Nelson Riddle, 1950s

“Swinging on a Star”
(Sinatra/Riddle) Guitar Tab

by Tim Darling (email) - December, 2013 (updated June, 2015)

Music articles

Overview / Summary

Sinatra recorded "Swinging on a Star" on January 27, 1964, towards the end of the collaboration with Nelson Riddle that mostly lasted 1953-1966. It was recorded for the album Days Of Wine And Roses, a collection of Academy Award winning songs. "The Way You Look Tonight", the popular highlight of the album, was also recorded on the same night.

Why is this recording not universally known and recognized as one of Sinatra's greatest moments? Riddle's arrangement is rich and rhythmic, the song swings, and Sinatra bounces through it sounding like he's having a tremendously fun time. George Roberts, one of the stars of "I've Got You Under My Skin" appears here too on bass trombone and humorously grunts his way through.

I first heard of the song when Bruce Willis sang it in the movie Hudson Hawk. I looked it up and discovered that Sinatra had done a version - with Nelson Riddle - and I've been hooked on it ever since. The intro riff is as complex and creative as it is addictive. The final run in the outro is one of Riddle's best and most exciting endings.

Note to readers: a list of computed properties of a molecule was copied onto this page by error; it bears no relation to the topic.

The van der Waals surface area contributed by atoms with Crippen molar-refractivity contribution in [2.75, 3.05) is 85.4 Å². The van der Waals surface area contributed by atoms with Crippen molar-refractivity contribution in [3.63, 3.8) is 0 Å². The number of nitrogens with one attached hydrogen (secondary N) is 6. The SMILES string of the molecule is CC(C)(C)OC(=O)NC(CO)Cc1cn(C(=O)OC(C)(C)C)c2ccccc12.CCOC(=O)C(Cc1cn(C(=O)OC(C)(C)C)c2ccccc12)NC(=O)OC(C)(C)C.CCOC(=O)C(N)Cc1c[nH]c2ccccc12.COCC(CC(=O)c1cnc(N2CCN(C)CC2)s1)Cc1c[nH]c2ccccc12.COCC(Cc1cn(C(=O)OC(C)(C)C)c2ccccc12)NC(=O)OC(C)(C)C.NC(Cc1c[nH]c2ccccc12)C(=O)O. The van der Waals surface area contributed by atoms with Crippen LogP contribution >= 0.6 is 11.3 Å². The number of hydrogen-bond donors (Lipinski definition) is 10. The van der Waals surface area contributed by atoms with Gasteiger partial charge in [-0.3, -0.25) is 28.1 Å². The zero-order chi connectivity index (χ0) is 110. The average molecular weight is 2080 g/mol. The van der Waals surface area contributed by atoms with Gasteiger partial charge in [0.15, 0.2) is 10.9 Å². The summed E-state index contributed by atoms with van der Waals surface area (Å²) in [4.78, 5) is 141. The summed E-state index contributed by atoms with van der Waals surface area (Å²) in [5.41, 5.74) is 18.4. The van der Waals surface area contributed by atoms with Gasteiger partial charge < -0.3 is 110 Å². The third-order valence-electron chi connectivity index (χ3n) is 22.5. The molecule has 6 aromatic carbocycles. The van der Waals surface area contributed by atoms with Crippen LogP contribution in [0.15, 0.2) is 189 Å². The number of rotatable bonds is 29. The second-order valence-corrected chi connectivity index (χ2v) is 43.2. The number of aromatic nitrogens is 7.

It was written 20 years earlier, in 1944, for Bing Crosby by Jimmy Van Heusen with lyrics by Johnny Burke. The story is that Van Heusen was at Crosby's house when one of Crosby's kids complained about not wanting to go to school the next day. "If you don't go to school, you might grow up to be a mule" he sang and Van Heusen/Burke picked it up and wrote the song.

The song follows the form: Intro / Chorus #1 / Transition #1 / Verse #1 ("mule") / C2 / T2 / V2 ("pig") / C3 / T3 / V3 ("fish") / Chorus / Ending. The song starts in the key of Ab. Transition #3 is 4 bars (83-86). The first 2 are in Ab, then it repeats for the 2nd 2 one half tone higher in A. The rest of the song then proceeds in the key of A. 145 bpm in my version (130 in Sinatra's). I believe they did a vocal overdub in Verse 1 on the phrase "his brain is weak", which was a very rare event on a Sinatra recording. I can slightly hear him sing the final word twice, but may be mistaken.

Transcribing multiple saxes, trumpets, and trombones for 3 guitars required using alternate tunings, which are explained in more detail here.
Download the full mp3 on iTunes or Amazon. (I’d be happy to post it for free, but I have to cover the royalties.)

Guitar, bass guitar, tabs/arrangement: Tim
Vocals: Michael Greenberg
Mixed and mastered: Ziv Music

Sinatra’s intro   
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Simplified tab with no alternate tunings:

Transition 1 (-> Verse #1)
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Verse #1 (rhythm guitar riff)
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Chorus #2 -> Transition #2 -> (Verse #2)
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Transition #3 -> (Key change to A + Verse #3)
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Slide riff in Verse #3
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Simplified tab with no alternate tunings:

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All text copyright © 2013 Tim Darling.